Archive for PITCHING
The key to selling your screenplay is getting the right people to read it. They key to getting the right people to read it is to be creative in your approach (the traditional ones are used by everybody and they clog up the system and tend not to get through). The key to being more creative is to steal, uh, I mean adapt, ideas from other fields.
For example, take the Underground Book Club. They are distributing hard copies of the first three chapters of various books at major London train stations during the busiest commuting hours. The hope is that instead of reading their newspapers or work reports, commuters will sample these books and then want to buy some of them in order to read the rest. The samples are also available online.
Does that give you any ideas? First let’s look at the principles behind the effort:
- Find out where your target market is and go there.
- Give them something new, different, interesting
- Create a desire to take the next step—the one that earns you some money
- Make it easy to take that step
So….your target market is agents and producers. Where could you find them? Perhaps at conferences and film festivals, for instance. Could you give them something on their way in or out? If so, do it on public property, because the organizers of the event are unlikely to let you do it on their patch.
What could you give them? They won’t take a script, but maybe a pitch in the form of a graphic novel page.
The next step you want them to take is to ask to read your script and if your ‘taster’ is intriguing enough they will. You could include a simple to remember email address for them to use. If it’s a producer who says they’ll read it only via an agent, now you have a nice hook with which to approach an agent: “Producer X has expressed interest in reading my script but only if it’s submitted via an agent. Would you be willing to submit it?” They’re much more liable to do that when a producer has already asked to read it.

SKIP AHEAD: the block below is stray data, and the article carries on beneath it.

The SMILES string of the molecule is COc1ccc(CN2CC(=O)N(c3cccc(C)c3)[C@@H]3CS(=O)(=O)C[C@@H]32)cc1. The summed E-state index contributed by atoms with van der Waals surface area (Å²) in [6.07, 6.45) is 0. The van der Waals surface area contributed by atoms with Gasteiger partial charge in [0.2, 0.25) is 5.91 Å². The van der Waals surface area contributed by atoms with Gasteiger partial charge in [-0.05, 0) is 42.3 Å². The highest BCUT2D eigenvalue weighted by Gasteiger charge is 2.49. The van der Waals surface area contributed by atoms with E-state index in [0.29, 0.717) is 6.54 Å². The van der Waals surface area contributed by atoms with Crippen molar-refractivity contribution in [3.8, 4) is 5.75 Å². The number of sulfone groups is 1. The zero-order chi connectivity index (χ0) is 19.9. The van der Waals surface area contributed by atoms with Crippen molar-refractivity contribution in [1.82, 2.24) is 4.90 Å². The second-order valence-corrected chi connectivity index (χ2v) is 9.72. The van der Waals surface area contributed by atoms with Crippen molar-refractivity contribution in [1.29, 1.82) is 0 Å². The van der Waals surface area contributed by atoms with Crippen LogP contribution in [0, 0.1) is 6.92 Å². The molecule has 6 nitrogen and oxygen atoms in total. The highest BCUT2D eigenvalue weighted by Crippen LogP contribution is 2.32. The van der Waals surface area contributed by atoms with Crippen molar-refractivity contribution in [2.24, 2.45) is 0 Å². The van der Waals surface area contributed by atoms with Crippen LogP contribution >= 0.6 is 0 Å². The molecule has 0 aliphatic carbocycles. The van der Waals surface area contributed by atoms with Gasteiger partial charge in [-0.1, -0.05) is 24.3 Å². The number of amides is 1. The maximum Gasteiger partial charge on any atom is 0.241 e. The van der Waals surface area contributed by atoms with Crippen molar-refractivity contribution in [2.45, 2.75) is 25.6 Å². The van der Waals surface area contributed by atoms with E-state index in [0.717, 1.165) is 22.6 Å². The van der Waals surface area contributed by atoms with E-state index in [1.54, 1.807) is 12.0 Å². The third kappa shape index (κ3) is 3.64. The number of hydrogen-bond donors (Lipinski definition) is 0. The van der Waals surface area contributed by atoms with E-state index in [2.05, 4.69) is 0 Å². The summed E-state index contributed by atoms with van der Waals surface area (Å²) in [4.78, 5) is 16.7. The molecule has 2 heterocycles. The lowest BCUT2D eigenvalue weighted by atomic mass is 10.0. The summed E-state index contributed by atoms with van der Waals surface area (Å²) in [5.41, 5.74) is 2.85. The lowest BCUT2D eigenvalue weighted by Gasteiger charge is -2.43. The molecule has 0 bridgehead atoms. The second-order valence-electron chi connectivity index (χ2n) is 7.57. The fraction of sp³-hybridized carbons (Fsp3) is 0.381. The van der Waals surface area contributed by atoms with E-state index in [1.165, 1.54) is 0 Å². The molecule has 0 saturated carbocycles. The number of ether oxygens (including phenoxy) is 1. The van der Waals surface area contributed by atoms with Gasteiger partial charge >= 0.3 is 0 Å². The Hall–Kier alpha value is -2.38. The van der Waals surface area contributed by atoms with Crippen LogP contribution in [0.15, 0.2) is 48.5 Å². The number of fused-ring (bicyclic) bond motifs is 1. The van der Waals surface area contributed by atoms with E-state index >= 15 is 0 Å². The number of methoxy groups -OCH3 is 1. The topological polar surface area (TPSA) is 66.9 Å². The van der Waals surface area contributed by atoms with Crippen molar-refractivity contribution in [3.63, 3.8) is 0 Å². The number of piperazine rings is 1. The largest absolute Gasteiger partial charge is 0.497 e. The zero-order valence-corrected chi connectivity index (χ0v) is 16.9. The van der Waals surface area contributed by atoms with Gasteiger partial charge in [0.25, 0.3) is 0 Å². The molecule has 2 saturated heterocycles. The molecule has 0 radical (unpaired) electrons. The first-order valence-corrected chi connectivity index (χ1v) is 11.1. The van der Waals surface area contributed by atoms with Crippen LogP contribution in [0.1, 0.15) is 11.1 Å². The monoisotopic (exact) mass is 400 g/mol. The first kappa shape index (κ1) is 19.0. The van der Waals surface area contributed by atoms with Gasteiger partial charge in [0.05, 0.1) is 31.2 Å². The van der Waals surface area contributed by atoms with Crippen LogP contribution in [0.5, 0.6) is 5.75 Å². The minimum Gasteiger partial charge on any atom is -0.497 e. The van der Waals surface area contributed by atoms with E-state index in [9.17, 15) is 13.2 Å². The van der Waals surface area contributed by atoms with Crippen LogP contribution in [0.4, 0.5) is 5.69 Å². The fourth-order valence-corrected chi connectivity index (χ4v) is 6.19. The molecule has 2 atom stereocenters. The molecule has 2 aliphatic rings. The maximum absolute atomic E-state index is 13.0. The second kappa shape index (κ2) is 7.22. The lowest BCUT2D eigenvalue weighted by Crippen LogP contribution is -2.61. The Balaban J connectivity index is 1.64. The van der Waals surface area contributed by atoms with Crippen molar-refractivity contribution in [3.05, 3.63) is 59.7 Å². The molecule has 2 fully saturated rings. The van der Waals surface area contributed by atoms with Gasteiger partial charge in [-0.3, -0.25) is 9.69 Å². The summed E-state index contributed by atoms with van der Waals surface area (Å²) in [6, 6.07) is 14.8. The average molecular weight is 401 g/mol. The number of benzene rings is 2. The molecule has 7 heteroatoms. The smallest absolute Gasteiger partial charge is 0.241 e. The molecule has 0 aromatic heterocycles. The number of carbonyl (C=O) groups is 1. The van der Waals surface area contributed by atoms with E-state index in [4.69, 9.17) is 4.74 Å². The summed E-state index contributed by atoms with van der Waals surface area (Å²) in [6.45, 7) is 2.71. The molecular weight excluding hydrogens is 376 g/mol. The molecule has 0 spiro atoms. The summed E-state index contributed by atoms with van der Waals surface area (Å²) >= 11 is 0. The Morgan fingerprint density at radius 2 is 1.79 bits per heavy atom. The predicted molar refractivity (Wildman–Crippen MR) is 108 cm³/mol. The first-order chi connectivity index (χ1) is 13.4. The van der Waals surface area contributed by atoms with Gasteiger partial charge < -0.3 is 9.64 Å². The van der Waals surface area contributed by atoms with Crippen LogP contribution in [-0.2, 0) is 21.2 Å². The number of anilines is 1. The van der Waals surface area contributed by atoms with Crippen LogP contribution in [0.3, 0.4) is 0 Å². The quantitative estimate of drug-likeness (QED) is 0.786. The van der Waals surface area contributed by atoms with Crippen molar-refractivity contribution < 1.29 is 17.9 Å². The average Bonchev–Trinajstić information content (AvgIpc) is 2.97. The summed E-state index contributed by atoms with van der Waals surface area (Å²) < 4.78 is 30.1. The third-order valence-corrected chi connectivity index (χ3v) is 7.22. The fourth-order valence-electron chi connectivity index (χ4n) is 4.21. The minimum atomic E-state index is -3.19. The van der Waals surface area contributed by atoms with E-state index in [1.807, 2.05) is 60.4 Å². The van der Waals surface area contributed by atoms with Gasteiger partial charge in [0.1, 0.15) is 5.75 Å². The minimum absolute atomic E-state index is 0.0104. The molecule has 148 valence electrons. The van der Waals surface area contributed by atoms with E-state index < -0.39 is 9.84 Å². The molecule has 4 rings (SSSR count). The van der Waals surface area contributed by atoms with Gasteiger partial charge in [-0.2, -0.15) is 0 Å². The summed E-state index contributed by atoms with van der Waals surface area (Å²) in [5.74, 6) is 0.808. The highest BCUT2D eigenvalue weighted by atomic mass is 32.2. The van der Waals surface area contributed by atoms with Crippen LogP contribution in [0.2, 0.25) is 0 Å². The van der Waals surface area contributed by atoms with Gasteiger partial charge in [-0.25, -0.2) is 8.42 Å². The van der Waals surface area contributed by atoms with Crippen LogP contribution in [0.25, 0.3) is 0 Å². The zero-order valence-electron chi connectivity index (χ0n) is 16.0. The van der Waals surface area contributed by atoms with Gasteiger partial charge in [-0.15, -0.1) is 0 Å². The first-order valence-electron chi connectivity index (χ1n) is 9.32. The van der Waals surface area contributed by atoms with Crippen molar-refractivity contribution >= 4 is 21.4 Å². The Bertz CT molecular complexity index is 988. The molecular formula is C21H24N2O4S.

If this idea doesn’t appeal to you…come up with one of your own! The idea is to apply your creativity to marketing what you write, as well as to writing.
(You’ll find plenty of additional ideas about marketing your work, in my book “Your Writing Coach.” You can get it from Amazon or your other favorite bookseller. You may also want to check out “Do Something Different,” published by Virgin Books with an introduction by Richard Branson. It includes 100 case studies of how people marketed their products inexpensively and creatively.)
The Dedham Transcript carried this account of how Matt O’Neill’s screenplay, “Bait and Switch” got noticed:
O’Neill had just seen “Blades of Glory,” the 2007 film starring Will Ferrell.
“I came out of the theater and I thought, ‘Wow, I want to work with the guys who made this movie,”‘ recalls the Hopkinton native. “They had a ridiculous sense of humor so I put together a query letter about ‘Bait and Switch’ and faxed it to the production company that made ‘Blades of Glory.”‘
That company would be Smart Entertainment. An executive there, Zac Unterman, picked up the fax and promptly threw it in the trash. “But then he thought about it some more, picked it out of the trash and called me,” says O’Neill. “He said, ‘I think this might be a movie. Can you email me the script?’ So I did. He read it that night, he called me that night and I was in his office the next morning. It was like a whirlwind.”
John Jacobs, the president of Smart Entertainment sent out the script and a couple of high-powered agents liked it and sent it to Mark Wahlberg, who also liked it and signed on to produce and possibly star. It’s not a done deal yet but it’s in the works.
The moral of the story? Lots of people would tell you to forget about getting an idea to a production company without going through an agent. Like many so-called rules, it applies much of the time—but not all, as O’Neill’s experience proves.
The New York Times has an interesting feature called “Anatomy of a Scene,” in which directors and sometimes writers or actors tell what’s going on in a scene from their film. The one below is from “Horrible Bosses,” which hasn’t opened over here yet but which I’m looking forward to seeing (from what I know of the story it could have been pitched as “Strangers on a Train” meet “Nine to Five”). In this video you’ll hear Seth Gordon, the director of the film: